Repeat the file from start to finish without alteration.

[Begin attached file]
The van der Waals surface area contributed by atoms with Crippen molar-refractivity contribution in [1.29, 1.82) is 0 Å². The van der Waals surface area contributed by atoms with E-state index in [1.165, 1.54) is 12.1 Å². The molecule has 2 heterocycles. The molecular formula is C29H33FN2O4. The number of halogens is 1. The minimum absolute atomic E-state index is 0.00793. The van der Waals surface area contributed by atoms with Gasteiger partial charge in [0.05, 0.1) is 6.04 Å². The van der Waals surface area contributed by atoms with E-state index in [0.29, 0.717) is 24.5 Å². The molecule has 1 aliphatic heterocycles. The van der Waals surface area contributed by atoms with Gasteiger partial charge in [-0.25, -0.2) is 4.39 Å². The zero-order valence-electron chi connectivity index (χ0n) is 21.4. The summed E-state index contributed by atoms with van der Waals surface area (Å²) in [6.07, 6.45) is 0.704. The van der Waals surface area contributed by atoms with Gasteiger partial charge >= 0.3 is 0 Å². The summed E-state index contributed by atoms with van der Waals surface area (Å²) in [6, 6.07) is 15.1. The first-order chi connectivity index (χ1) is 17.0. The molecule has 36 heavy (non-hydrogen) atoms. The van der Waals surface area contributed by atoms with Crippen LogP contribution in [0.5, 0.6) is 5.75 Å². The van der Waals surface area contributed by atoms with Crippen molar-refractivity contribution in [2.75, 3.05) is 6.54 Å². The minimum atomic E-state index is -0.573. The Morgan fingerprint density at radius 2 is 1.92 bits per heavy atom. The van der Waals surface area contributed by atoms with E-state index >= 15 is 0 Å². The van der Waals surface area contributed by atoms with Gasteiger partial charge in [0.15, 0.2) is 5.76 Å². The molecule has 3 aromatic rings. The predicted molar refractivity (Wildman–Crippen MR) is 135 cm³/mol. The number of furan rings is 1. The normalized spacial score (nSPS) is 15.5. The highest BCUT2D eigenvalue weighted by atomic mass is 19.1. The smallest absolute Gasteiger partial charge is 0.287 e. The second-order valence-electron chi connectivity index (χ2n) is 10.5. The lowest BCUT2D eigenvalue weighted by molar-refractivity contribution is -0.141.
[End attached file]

The van der Waals surface area contributed by atoms with Crippen molar-refractivity contribution in [1.29, 1.82) is 0 Å². The van der Waals surface area contributed by atoms with E-state index in [1.165, 1.54) is 12.1 Å². The molecule has 2 heterocycles. The molecular formula is C29H33FN2O4. The number of halogens is 1. The minimum absolute atomic E-state index is 0.00793. The van der Waals surface area contributed by atoms with Gasteiger partial charge in [0.05, 0.1) is 6.04 Å². The van der Waals surface area contributed by atoms with E-state index in [0.29, 0.717) is 24.5 Å². The molecule has 1 aliphatic heterocycles. The van der Waals surface area contributed by atoms with Gasteiger partial charge in [-0.25, -0.2) is 4.39 Å². The zero-order valence-electron chi connectivity index (χ0n) is 21.4. The summed E-state index contributed by atoms with van der Waals surface area (Å²) in [6.07, 6.45) is 0.704. The van der Waals surface area contributed by atoms with Gasteiger partial charge >= 0.3 is 0 Å². The summed E-state index contributed by atoms with van der Waals surface area (Å²) in [6, 6.07) is 15.1. The first-order chi connectivity index (χ1) is 17.0. The molecule has 36 heavy (non-hydrogen) atoms. The van der Waals surface area contributed by atoms with Crippen LogP contribution in [0.5, 0.6) is 5.75 Å². The van der Waals surface area contributed by atoms with Crippen molar-refractivity contribution in [2.75, 3.05) is 6.54 Å². The minimum atomic E-state index is -0.573. The Morgan fingerprint density at radius 2 is 1.92 bits per heavy atom. The van der Waals surface area contributed by atoms with E-state index >= 15 is 0 Å². The van der Waals surface area contributed by atoms with Gasteiger partial charge in [0.15, 0.2) is 5.76 Å². The molecule has 3 aromatic rings. The predicted molar refractivity (Wildman–Crippen MR) is 135 cm³/mol. The number of furan rings is 1. The normalized spacial score (nSPS) is 15.5. The highest BCUT2D eigenvalue weighted by atomic mass is 19.1. The smallest absolute Gasteiger partial charge is 0.287 e. The second-order valence-electron chi connectivity index (χ2n) is 10.5. The lowest BCUT2D eigenvalue weighted by molar-refractivity contribution is -0.141.